Swensen is a legend at Yale, and its highest-paid employee. He’s the money manager who for 34 years has been in charge of the endowment—the multibillion-dollar pool of money, seeded and fed by donations, that comprises Yale’s fortune.
The endowment was worth $1 billion in 1985 when Swensen started at Yale; today it’s $29.4 billion. Other schools—including Bowdoin, MIT, Princeton, Stanford, and Penn, whose endowment heads all once worked for Swensen—have seen their wealth multiply.
The massive size of the top universities’ purses has become a flashpoint in a broader argument about elitism and inequality. Politicians have begun to question the tax-free status universities have long enjoyed: The 2017 tax law signed by President Trump included a new endowment tax, and Yale’s home state of Connecticut a few years ago weighed something similar. All this, too, is part of the world the Yale model helped create.
He first came to Yale as a grad student in economics in 1975, after graduating from the University of Wisconsin in his hometown of River Falls. His father was a chemistry professor and dean at UWRF; his mother, after raising six children, would become a Lutheran minister. One of Swensen’s dissertation advisers at Yale was James Tobin, who’d been a top economic adviser to the Kennedy administration and would soon win a Nobel Prize.
He got to know an investment banker at Salomon Brothers named Gene Dattel, a Yale alum who suggested that Swensen work there for a few years to get a firsthand feel for the topic. In 1981 he helped structure the world’s first swap agreement, allowing IBM Corp. to hedge its exposure to Swiss francs and German marks in a deal with the World Bank. After three years, Swensen left to head the swaps desk at Lehman Brothers.
Swensen took the job at Yale, and with it an 80% pay cut. He started on April 1, 1985. In 1986, a Yale College and School of Management graduate named Dean Takahashi joined the investment office, quickly becoming Swensen’s sounding board and trusted deputy.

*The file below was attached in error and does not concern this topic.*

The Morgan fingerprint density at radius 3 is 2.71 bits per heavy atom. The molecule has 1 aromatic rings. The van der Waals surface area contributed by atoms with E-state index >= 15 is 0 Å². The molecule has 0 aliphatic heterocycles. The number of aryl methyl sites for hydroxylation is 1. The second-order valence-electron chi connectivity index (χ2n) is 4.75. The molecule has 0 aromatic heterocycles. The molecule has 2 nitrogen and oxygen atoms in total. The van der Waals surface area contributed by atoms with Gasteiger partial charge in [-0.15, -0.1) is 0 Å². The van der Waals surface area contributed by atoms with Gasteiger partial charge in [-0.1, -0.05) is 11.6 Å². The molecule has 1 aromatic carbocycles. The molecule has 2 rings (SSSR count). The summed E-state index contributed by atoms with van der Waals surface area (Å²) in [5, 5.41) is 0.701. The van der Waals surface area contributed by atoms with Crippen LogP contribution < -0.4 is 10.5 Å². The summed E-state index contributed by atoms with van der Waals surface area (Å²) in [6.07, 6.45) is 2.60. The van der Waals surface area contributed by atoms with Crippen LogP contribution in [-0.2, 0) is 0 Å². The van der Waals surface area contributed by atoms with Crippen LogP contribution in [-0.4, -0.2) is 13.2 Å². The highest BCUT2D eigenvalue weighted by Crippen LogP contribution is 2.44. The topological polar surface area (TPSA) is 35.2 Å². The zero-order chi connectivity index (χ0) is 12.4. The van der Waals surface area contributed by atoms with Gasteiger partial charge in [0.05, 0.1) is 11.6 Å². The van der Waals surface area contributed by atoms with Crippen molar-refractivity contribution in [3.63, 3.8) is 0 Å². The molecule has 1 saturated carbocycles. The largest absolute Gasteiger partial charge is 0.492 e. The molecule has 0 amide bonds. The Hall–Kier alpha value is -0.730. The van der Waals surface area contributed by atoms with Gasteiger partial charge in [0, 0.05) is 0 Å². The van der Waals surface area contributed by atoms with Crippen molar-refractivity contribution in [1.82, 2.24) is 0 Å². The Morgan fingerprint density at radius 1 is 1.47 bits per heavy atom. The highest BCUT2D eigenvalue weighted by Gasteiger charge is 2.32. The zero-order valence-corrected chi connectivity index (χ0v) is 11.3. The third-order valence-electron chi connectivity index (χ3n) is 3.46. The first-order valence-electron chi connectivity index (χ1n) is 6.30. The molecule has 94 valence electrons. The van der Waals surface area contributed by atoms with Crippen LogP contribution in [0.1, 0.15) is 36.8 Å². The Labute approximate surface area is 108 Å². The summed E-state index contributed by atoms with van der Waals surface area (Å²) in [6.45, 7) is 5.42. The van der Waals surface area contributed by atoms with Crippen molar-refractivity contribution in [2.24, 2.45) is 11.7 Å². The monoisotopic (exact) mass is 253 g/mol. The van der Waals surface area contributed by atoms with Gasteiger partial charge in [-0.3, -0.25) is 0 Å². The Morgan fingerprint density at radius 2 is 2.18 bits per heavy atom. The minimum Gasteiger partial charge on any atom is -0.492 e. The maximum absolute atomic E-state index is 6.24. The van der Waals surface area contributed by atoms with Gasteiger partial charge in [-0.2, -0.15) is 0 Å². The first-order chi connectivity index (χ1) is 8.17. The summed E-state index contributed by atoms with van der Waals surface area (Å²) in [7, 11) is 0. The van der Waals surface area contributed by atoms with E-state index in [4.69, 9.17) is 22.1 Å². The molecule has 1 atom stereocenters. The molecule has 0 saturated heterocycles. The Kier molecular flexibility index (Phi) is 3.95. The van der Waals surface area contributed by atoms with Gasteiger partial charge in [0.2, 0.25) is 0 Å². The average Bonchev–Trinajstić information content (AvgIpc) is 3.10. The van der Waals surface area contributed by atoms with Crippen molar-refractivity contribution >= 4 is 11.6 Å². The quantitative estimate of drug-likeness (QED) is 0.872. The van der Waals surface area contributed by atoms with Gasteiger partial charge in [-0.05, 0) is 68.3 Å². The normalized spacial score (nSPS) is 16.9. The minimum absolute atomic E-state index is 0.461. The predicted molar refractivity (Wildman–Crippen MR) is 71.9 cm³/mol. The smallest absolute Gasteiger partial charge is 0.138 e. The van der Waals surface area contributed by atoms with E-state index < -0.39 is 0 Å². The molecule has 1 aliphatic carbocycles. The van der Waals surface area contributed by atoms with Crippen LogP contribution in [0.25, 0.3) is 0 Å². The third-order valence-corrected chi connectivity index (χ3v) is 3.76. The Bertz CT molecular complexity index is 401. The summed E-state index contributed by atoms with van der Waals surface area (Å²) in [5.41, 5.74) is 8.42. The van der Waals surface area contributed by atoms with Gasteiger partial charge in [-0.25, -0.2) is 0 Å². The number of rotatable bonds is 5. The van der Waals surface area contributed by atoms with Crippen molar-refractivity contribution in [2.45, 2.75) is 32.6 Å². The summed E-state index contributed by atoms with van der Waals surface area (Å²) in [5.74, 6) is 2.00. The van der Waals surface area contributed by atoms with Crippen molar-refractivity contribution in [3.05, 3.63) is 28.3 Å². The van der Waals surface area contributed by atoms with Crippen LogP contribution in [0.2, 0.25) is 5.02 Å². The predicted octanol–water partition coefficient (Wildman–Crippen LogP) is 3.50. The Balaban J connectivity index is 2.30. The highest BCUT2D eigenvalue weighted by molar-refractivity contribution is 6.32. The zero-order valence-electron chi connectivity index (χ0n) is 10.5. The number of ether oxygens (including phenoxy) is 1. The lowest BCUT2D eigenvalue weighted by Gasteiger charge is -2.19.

Swenson invested in San Francisco’s Farallon Capital Management LLC, founded by Tom Steyer, Yale class of ’79. Farallon started out in merger arbitrage, then moved into distressed debt, buying up, among other things, the largest bank in Indonesia. By the time Steyer left Farallon in 2012 to devote himself to liberal activism—he’s now running for president—it was one of the largest hedge funds in the world.
Swensen’s legend was made with the popping of the dot-com bubble. During Yale’s fiscal year ended in June 2000, when the Nasdaq hit the era’s peak, the endowment’s portfolio returned 41%. Even more impressively, over the next 12 months as stocks collapsed, Yale’s assiduously diversified portfolio returned a healthy 9.2%.
William Helman, a general partner at Greylock Partners, says that when the top VC firm decided to open to a few new clients in the 1990s it sought out Yale in part because of an alumni connection at the firm. Yale’s $2.7 million bet on Greylock-backed LinkedIn Corp. generated an $84.4 million gain when the company went public in 2011. Swensen seeded Yale alum and former investment-office staffer Lei Zhang with $20 million to start Hillhouse Capital Management in 2005, which has backed tech startups such as JD.com in China. Hillhouse earned $2 billion for the university.more » « less